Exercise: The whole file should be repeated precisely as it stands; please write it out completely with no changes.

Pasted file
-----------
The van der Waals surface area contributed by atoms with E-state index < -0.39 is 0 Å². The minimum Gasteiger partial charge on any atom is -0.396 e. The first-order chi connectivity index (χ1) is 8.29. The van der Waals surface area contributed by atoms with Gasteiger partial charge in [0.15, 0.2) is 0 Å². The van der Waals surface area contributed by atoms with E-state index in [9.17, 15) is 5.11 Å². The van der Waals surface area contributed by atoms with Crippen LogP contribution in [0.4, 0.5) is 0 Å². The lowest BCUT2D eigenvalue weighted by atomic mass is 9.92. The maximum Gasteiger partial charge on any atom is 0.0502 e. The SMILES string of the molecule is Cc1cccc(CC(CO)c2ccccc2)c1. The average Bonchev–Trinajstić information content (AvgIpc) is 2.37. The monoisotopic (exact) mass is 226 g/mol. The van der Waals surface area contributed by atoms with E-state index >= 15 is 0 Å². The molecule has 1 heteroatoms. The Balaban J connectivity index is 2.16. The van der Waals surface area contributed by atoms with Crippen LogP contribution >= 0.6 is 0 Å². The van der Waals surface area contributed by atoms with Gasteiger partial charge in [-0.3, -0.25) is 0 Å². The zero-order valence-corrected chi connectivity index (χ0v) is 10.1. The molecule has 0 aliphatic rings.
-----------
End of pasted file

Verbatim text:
The van der Waals surface area contributed by atoms with E-state index < -0.39 is 0 Å². The minimum Gasteiger partial charge on any atom is -0.396 e. The first-order chi connectivity index (χ1) is 8.29. The van der Waals surface area contributed by atoms with Gasteiger partial charge in [0.15, 0.2) is 0 Å². The van der Waals surface area contributed by atoms with E-state index in [9.17, 15) is 5.11 Å². The van der Waals surface area contributed by atoms with Crippen LogP contribution in [0.4, 0.5) is 0 Å². The lowest BCUT2D eigenvalue weighted by atomic mass is 9.92. The maximum Gasteiger partial charge on any atom is 0.0502 e. The SMILES string of the molecule is Cc1cccc(CC(CO)c2ccccc2)c1. The average Bonchev–Trinajstić information content (AvgIpc) is 2.37. The monoisotopic (exact) mass is 226 g/mol. The van der Waals surface area contributed by atoms with E-state index >= 15 is 0 Å². The molecule has 1 heteroatoms. The Balaban J connectivity index is 2.16. The van der Waals surface area contributed by atoms with Crippen LogP contribution >= 0.6 is 0 Å². The van der Waals surface area contributed by atoms with Gasteiger partial charge in [-0.3, -0.25) is 0 Å². The zero-order valence-corrected chi connectivity index (χ0v) is 10.1. The molecule has 0 aliphatic rings.